For this haul, I decided to focus on a strange sort of ‘brand community’ that focuses a little outside of a singular named brand. Among fans of ‘nerdy’ tv shows, video games, or movies, the biggest way to identify yourself as a fan is by using merchandise. This sort of geek ‘brand community’ lead me to study a website called ThinkGeek for this haul.

ThinkGeek is a unique company because it combines geek culture and the geek brand community into a superstore of purchasing.  Nerd culture and geekery is often considered childish. ThinkGeek offers a range of products that are not only geared towards adults, but show a great variation within this brand community for high cultural capital and low cultural capital objects. Because geekery is considered invalid as a community (and often isn’t marketed to or branded correctly), displaying geek-related objects is a form of counterculture and it’s own community of defying societal norms.  Holt said “Our lifestyles are not just about what we consume, but how we consume it”, and the display of this sort of merchandise as a way into this sort of ‘brand community’ is just that description.

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This is a bathrobe modeled after the Star Trek uniforms, which comes in every color from command yellow to science blue. Detail has been paid to even display rank and insignia correctly.  While this product is functional, it is a great example of a HCC ideal; it’s expensive and personalized for an object that could be functional without all the bells and whistles.  By using money to make this sort of product ‘exclusive’, it creates a hierarchy within the community and gives you a heightened cultural capital.

On the other hand, some products are extremely functional and contain more hidden nerdery, such as…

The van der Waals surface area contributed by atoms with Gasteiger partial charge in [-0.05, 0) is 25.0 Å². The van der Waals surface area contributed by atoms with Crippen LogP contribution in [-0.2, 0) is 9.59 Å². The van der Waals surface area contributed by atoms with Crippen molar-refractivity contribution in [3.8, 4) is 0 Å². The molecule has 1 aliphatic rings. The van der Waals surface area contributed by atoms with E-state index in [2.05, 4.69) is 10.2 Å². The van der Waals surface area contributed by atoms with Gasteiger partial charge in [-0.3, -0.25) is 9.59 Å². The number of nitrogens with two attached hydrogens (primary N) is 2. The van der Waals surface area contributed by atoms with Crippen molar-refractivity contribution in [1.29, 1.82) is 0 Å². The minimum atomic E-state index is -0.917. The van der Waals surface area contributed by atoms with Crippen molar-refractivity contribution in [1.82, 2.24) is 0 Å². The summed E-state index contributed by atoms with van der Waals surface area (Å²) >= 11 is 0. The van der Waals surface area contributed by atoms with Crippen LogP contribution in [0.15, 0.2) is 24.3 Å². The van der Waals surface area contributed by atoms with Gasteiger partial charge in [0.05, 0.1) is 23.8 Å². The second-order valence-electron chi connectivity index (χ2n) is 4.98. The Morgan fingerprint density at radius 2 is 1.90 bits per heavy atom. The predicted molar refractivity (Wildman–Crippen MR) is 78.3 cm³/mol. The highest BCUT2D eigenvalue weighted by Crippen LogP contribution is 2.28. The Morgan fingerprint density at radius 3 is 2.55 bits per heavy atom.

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This lamp is USB powered, but also glows in the dark to provide light wherever you need it. This item is extremely functional, especially for smaller spaces (many small apartments and homes have inconveniently placed outlets, or very few of them, making a USB or battery lamp ideal).

Some products, however, show an upper-class swing just in terms of laziness, such as…

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Titled the “Anti-Laundering Kit”, this expensive pack of geeky t-shirts implies that it’s easier to buy new objects than it is to reuse old ones, giving a large HCC presence to laziness. This company wants to make a lifestyle out of their product, and this promotes the idea of always needing to buy more of their product, instead of going anywhere else. Other brands may have t-shirts, but this one promotes the geek stereotypical style; the idea of geek laziness, and better things to do (like video games or comics) than taking care of yourself. The company wants to present itself as a figure to take care of others, and make them feel at home with the products and brand as a whole.

My favorite example of needless items just for the HCC ideal, however, is this replica toy they offer:

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This toy is modeled after a machine from a popular video game series, Portal.  This is simply a toy version, and only lights up and can be decorated. For over $100, it isn’t at all functional but only shows off a level in the community that can be achieved through money. By being of a high class, the cultural capital gained can be displayed through money, and status can quite literally be bought.